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Meet our Ambassadors

Jana Pittman 
Jana Pittman is a two times World Champion and four times Commonwealth Champion, in the sport of athletics – hurdles and relay.
 
At the 2003 World Championships, Jana took out gold in the 400m hurdles. In doing so, she became the youngest 400m hurdles World Champion in history (male or female) at the time. 
 
Jana competed in the Sydney 2000 and Athens 2004 Olympic Games. Jana swapped the track for ice, joining the Australian Women’s bobsleigh team. At the Sochi Winter Olympics in 2014, she made history, becoming the first woman to represent Australia in both a Summer and Winter Olympic Games. Jana and her team-mate placed 14th in the bobsleigh, equalling the best result by an Australian women’s team at the Olympics.
   

Not content to rest on her athletic laurels, Jana is now studying a Bachelor of Medicine & Surgery at Western Sydney University and has recently worked in Westmead Hospital’s radiation oncology ward. She is a mum of three and also runs her own health, fitness and motivational speaking business. 

 
Michelle Jenneke 
At just 24 years of age, Michelle is the second fastest Australian women’s 100m hurdler of all time and currently holds the NSW state record. Michelle made her Olympic debut at the Rio Olympics, placing 6th in her heat while dealing with nerve pain in her right leg.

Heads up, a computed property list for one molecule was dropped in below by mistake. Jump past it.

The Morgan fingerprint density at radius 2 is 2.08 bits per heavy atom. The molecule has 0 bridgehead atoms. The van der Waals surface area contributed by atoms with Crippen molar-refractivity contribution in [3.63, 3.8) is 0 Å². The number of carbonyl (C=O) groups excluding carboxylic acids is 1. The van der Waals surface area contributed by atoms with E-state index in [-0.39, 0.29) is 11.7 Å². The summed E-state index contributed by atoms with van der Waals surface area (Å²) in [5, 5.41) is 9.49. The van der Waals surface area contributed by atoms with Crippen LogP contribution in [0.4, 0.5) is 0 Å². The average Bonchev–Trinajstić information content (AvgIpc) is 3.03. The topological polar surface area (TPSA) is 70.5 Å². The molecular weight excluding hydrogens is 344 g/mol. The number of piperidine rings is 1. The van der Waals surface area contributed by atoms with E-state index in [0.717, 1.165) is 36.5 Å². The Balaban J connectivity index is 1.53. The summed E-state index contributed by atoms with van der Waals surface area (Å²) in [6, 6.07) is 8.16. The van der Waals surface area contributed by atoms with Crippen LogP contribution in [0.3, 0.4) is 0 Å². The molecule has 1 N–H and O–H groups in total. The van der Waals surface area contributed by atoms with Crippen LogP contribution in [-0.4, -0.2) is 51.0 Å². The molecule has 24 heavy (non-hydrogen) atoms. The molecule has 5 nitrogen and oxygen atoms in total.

Off the track, Michelle is quite the sensation. Known as the ‘dancing hurdler’ for her pre-race warm up routine that went viral back in 2012 with over 27 million views on You Tube, she is a young woman with many goals. Currently studying Mechatronics Engineering at Sydney University, Michelle is an active member of Cherrybrook Athletics where her interest in hurdles first started, and she has been involved in many charitable organisations and causes including the NSW Cancer Council and City to Surf Westpac Life Saving Rescue Helicopter Service. This is Michelle’s fourth year supporting the Coleman Greig Corporate for Community Challenge.
 
Matt Cameron
Matt Cameron is a talented athlete who has represented NSW Australia in blind cricket and football. Matt has Usher syndrome, a condition characterised by hearing loss at birth and degenerative sight loss. Diagnosed at the age of two, Matt’s sight deteriorated during his teens and he now has tunnel vision with between one and five percent sight at a central point.   
 
Heavily involved in sports (soccer, futsal, goalball, football and cricket) from a young age, Matt lives by the philosophy that "Playing sport is very important. It's about beating adversity, being involved and active, living the best life we can." Having only taken up cricket three years ago, Matt represented Australia in the 2017 Blind Cricket Twenty20 World Cup in India earlier this year. Blind cricket teams are made up of four totally blind players (B1), three partially blind players (B2) and four partially sighted players (B3). Matt’s level of vision makes him a B2 player.
 
Matt is now aiming for the Paralympics in Tokyo in 2020, where he hopes to compete in long distance athletics events. He also plans to start a blind soccer team in the Hunter region where he lives.
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